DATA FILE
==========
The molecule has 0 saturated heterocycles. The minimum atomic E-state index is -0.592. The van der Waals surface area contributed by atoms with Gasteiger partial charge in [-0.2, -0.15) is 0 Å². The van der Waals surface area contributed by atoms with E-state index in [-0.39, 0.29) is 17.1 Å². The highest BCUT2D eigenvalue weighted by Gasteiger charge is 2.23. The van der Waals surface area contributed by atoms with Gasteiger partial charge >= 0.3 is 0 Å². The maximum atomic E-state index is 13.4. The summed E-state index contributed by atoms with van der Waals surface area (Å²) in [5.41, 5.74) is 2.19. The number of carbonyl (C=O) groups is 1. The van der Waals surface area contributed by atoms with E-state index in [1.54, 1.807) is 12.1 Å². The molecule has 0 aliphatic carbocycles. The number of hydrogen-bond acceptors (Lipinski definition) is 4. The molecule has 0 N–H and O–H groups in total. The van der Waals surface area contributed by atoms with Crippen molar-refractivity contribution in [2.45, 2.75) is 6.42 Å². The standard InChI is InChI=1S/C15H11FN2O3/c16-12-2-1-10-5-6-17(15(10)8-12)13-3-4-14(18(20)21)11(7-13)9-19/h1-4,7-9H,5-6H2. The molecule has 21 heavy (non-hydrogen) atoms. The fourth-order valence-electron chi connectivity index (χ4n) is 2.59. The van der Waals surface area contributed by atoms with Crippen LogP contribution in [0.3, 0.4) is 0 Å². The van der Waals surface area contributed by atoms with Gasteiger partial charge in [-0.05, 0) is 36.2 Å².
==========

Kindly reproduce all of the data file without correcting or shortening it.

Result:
The molecule has 0 saturated heterocycles. The minimum atomic E-state index is -0.592. The van der Waals surface area contributed by atoms with Gasteiger partial charge in [-0.2, -0.15) is 0 Å². The van der Waals surface area contributed by atoms with E-state index in [-0.39, 0.29) is 17.1 Å². The highest BCUT2D eigenvalue weighted by Gasteiger charge is 2.23. The van der Waals surface area contributed by atoms with Gasteiger partial charge >= 0.3 is 0 Å². The maximum atomic E-state index is 13.4. The summed E-state index contributed by atoms with van der Waals surface area (Å²) in [5.41, 5.74) is 2.19. The number of carbonyl (C=O) groups is 1. The van der Waals surface area contributed by atoms with E-state index in [1.54, 1.807) is 12.1 Å². The molecule has 0 aliphatic carbocycles. The number of hydrogen-bond acceptors (Lipinski definition) is 4. The molecule has 0 N–H and O–H groups in total. The van der Waals surface area contributed by atoms with Crippen molar-refractivity contribution in [2.45, 2.75) is 6.42 Å². The standard InChI is InChI=1S/C15H11FN2O3/c16-12-2-1-10-5-6-17(15(10)8-12)13-3-4-14(18(20)21)11(7-13)9-19/h1-4,7-9H,5-6H2. The molecule has 21 heavy (non-hydrogen) atoms. The fourth-order valence-electron chi connectivity index (χ4n) is 2.59. The van der Waals surface area contributed by atoms with Crippen LogP contribution in [0.3, 0.4) is 0 Å². The van der Waals surface area contributed by atoms with Gasteiger partial charge in [-0.05, 0) is 36.2 Å².